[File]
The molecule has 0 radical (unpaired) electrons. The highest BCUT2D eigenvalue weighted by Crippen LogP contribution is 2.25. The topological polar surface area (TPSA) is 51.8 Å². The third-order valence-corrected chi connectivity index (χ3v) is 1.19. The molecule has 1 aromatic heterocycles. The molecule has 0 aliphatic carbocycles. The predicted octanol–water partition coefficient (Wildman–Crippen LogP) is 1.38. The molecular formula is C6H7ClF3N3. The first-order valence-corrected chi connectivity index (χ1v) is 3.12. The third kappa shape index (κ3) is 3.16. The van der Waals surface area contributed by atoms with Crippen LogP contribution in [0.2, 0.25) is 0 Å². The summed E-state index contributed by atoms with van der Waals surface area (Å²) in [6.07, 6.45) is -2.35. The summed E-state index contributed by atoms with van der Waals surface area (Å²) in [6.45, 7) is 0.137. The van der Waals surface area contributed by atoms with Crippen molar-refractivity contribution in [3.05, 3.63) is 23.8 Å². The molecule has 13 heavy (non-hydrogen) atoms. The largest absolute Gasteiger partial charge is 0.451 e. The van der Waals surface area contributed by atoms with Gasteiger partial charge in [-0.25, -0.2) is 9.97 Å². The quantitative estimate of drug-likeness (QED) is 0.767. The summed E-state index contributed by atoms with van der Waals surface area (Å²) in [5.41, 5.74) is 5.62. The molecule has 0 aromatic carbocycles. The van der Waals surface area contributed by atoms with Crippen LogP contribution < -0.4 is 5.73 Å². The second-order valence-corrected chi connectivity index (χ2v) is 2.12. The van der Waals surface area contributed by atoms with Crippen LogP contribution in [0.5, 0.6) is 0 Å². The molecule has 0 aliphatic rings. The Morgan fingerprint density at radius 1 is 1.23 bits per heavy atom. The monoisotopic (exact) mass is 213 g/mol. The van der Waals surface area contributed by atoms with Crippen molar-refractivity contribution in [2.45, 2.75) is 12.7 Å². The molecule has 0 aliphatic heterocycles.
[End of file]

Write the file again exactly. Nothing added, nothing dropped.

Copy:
The molecule has 0 radical (unpaired) electrons. The highest BCUT2D eigenvalue weighted by Crippen LogP contribution is 2.25. The topological polar surface area (TPSA) is 51.8 Å². The third-order valence-corrected chi connectivity index (χ3v) is 1.19. The molecule has 1 aromatic heterocycles. The molecule has 0 aliphatic carbocycles. The predicted octanol–water partition coefficient (Wildman–Crippen LogP) is 1.38. The molecular formula is C6H7ClF3N3. The first-order valence-corrected chi connectivity index (χ1v) is 3.12. The third kappa shape index (κ3) is 3.16. The van der Waals surface area contributed by atoms with Crippen LogP contribution in [0.2, 0.25) is 0 Å². The summed E-state index contributed by atoms with van der Waals surface area (Å²) in [6.07, 6.45) is -2.35. The summed E-state index contributed by atoms with van der Waals surface area (Å²) in [6.45, 7) is 0.137. The van der Waals surface area contributed by atoms with Crippen molar-refractivity contribution in [3.05, 3.63) is 23.8 Å². The molecule has 13 heavy (non-hydrogen) atoms. The largest absolute Gasteiger partial charge is 0.451 e. The van der Waals surface area contributed by atoms with Gasteiger partial charge in [-0.25, -0.2) is 9.97 Å². The quantitative estimate of drug-likeness (QED) is 0.767. The summed E-state index contributed by atoms with van der Waals surface area (Å²) in [5.41, 5.74) is 5.62. The molecule has 0 aromatic carbocycles. The van der Waals surface area contributed by atoms with Crippen LogP contribution < -0.4 is 5.73 Å². The second-order valence-corrected chi connectivity index (χ2v) is 2.12. The van der Waals surface area contributed by atoms with Crippen LogP contribution in [0.5, 0.6) is 0 Å². The molecule has 0 aliphatic rings. The Morgan fingerprint density at radius 1 is 1.23 bits per heavy atom. The monoisotopic (exact) mass is 213 g/mol. The van der Waals surface area contributed by atoms with Crippen molar-refractivity contribution in [2.45, 2.75) is 12.7 Å². The molecule has 0 aliphatic heterocycles.